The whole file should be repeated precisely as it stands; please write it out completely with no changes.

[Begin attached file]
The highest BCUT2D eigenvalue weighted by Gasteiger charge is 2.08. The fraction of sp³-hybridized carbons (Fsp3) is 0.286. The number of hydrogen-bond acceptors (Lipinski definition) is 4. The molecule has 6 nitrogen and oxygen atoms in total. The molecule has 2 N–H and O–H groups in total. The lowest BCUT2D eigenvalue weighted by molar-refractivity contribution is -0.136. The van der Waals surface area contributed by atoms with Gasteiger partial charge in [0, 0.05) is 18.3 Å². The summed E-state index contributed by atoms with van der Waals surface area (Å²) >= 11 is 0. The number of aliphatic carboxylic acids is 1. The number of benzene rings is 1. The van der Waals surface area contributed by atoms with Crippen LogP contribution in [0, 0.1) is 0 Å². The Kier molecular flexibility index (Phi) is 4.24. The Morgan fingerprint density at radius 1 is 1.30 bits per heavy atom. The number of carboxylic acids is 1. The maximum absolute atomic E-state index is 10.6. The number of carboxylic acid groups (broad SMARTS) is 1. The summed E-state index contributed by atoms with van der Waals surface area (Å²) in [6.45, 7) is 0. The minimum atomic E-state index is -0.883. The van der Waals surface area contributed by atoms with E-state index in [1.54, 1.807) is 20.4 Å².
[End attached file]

The highest BCUT2D eigenvalue weighted by Gasteiger charge is 2.08. The fraction of sp³-hybridized carbons (Fsp3) is 0.286. The number of hydrogen-bond acceptors (Lipinski definition) is 4. The molecule has 6 nitrogen and oxygen atoms in total. The molecule has 2 N–H and O–H groups in total. The lowest BCUT2D eigenvalue weighted by molar-refractivity contribution is -0.136. The van der Waals surface area contributed by atoms with Gasteiger partial charge in [0, 0.05) is 18.3 Å². The summed E-state index contributed by atoms with van der Waals surface area (Å²) >= 11 is 0. The number of aliphatic carboxylic acids is 1. The number of benzene rings is 1. The van der Waals surface area contributed by atoms with Crippen LogP contribution in [0, 0.1) is 0 Å². The Kier molecular flexibility index (Phi) is 4.24. The Morgan fingerprint density at radius 1 is 1.30 bits per heavy atom. The number of carboxylic acids is 1. The maximum absolute atomic E-state index is 10.6. The number of carboxylic acid groups (broad SMARTS) is 1. The summed E-state index contributed by atoms with van der Waals surface area (Å²) in [6.45, 7) is 0. The minimum atomic E-state index is -0.883. The van der Waals surface area contributed by atoms with E-state index in [1.54, 1.807) is 20.4 Å².